Unfortunately nursing homes are common places for people like myself to be sent away to when home care programs (like CDPA) are not adequately funded, or eligibility cuts are implemented. As we know, 40% of COVID-19 deaths have been linked to nursing homes. For those of us using the Consumer Directed Personal Assistance Program we’ve struggled through COVID-19. Our homecare workers are not provided personal protective equipment (PPE) such as gloves or masks, and many of them have chosen not to work in order to keep themselves and their families safe. This puts all of us in a very difficult situation— my employees are forced to go without a paycheck, and CDPA consumers like myself can’t afford to purchase PPE out of pocket. This risks our health when an employee does come to work.
“For me, contracting COVID would be a death sentence. It’s wrong that my life is literally jeopardized so I can use the restroom, and get dressed each day, while a private corporation continues to receive funds on my behalf. Those funds should be used to address my care needs, not ballooning corporate executive salaries.”
As I recently spoke about at a press conference in support of the New York State Essential Care Act, for me, contracting COVID would be a death sentence. It’s wrong that my life is literally jeopardized so I can use the restroom, and get dressed each day, while a private corporation continues to receive funds on my behalf. Those funds should be used to address my care needs, not ballooning corporate executive salaries. Managed long-term care plans should, at minimum, be using profits to ensure the safety of plan members like myself by providing PPE to home care workers.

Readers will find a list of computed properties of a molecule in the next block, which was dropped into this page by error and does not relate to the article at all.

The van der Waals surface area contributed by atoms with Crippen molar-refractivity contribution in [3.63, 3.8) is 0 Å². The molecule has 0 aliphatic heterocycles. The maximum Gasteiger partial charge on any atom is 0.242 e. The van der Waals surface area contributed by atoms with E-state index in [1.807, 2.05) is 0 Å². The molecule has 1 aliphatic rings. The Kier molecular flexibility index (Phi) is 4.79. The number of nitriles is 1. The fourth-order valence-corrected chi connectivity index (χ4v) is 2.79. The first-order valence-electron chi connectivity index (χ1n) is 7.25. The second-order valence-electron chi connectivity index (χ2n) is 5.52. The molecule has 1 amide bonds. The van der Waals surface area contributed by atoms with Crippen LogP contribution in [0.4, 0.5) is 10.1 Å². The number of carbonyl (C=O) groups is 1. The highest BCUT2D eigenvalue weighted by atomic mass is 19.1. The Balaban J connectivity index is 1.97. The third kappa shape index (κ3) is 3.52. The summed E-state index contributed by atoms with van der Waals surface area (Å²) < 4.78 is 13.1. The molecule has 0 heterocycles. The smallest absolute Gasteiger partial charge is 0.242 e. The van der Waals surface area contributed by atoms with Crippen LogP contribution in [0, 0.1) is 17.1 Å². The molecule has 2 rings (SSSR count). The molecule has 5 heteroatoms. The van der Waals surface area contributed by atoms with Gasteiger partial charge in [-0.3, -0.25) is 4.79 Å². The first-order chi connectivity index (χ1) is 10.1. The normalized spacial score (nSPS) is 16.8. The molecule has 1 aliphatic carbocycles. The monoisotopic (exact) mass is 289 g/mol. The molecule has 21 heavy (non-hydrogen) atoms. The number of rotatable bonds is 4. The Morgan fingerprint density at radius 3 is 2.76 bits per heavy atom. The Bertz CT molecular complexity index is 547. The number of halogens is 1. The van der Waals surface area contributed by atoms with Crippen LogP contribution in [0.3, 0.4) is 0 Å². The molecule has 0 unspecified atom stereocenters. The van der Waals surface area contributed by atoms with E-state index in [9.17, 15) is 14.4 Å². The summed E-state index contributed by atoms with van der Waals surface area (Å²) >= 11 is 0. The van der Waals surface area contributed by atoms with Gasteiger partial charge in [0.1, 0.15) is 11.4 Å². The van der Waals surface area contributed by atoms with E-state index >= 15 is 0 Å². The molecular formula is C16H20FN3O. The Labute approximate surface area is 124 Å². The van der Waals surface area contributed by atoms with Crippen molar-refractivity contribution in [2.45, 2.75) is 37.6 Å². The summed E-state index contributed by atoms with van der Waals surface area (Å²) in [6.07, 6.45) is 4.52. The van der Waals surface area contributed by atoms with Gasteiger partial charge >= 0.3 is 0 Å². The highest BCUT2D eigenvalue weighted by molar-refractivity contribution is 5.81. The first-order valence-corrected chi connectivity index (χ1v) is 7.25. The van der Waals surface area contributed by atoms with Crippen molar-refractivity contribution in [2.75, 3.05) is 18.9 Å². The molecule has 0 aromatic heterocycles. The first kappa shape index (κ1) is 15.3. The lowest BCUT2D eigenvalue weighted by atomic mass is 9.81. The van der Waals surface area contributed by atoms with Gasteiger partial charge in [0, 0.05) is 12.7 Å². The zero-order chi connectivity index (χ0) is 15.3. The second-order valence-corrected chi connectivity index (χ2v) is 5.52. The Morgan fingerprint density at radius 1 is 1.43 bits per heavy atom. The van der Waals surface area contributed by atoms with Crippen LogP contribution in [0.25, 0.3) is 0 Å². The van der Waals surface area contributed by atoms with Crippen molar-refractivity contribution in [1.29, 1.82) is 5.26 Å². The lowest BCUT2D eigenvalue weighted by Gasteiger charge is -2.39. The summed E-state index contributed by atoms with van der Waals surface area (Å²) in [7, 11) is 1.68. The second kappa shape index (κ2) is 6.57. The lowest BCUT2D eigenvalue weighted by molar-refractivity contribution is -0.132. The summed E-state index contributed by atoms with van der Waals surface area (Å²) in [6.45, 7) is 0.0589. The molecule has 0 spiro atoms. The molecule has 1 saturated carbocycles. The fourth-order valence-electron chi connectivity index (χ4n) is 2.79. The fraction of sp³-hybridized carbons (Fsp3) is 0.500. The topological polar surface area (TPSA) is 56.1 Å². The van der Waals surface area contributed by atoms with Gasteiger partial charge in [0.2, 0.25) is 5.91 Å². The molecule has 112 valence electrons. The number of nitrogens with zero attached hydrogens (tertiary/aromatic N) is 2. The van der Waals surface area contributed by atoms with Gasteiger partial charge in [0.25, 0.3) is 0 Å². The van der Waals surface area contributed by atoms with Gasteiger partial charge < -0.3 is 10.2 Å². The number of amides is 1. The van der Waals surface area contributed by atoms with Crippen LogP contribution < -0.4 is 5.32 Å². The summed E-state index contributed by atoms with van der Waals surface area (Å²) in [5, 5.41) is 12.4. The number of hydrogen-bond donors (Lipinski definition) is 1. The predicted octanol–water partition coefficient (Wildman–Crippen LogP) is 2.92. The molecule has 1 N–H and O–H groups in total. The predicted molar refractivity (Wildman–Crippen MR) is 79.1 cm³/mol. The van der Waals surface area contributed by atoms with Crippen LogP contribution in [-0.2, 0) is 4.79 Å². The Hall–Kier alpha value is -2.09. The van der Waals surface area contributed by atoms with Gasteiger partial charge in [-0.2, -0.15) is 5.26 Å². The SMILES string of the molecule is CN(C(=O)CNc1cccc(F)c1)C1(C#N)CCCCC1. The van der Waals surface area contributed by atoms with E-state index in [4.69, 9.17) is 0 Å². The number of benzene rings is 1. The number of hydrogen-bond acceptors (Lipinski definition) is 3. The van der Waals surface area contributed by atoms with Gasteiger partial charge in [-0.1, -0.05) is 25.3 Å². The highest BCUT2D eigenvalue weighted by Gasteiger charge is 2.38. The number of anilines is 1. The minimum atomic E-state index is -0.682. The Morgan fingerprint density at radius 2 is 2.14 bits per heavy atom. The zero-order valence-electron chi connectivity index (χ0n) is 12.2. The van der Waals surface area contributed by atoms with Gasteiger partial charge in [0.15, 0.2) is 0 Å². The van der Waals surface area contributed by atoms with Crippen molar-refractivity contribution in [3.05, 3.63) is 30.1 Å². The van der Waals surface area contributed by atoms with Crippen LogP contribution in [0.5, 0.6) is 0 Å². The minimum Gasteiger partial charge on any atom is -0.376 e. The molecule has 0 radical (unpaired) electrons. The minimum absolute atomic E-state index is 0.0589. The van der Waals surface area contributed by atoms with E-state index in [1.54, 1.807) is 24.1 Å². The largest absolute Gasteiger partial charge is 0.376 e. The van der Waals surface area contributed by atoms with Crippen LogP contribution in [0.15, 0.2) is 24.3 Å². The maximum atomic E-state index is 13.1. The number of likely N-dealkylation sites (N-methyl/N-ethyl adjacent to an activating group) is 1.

While the New York State Governor and Legislature continues to fail people with disabilities, seniors and home care workers, by refusing to address our needs— the New York Caring Majority continues to organize, build our base of supporters, and is looking forward to taking our fight to the polls in November. We know the truth: These cuts are life threatening for both disabled and seniors individuals and home care workers.
*A Medicaid lookback penalty is a period of time new applicants who are otherwise eligible must wait before receiving benefits. The penalty period is based on assets held by the applicant in the years prior to applying for Medicaid. This typically penalizes workers who become disabled and their family members, as assets are not permitted to be given away in order to qualify for Medicaid.
From your perspective, why is it important for everyone to take action to transform our care economy?
Every single person alive today has relied on care in some form. From birth and continuing through our life journey, we look to care provided by our guardians, siblings, friends, extended family, spouse and children. We recognize the importance of these relationships in our everyday lives. We nurture them and support one another to ensure they’re there when we need to call on them. But when care becomes a long-term need, we rely on nannies, housekeepers, and home care workers for the very same care tasks. Our politicians choose to devalue this work year after year by cutting wages and benefits, forcing home care workers out of the industry. Our nation is in the midst of a home care worker shortage crisis. The worst of it is expected to hit in 2025. That means, when you finally need long-term care (and you or a loved one WILL if you’re lucky to live long enough) no one will be there for you. Transforming our care economy today is the only real insurance policy for your future long-term care needs. I encourage anyone not already involved with Hand in Hand, to sign up to learn more and get involved.
“Transforming our care economy today is the only real insurance policy for your future long-term care needs.”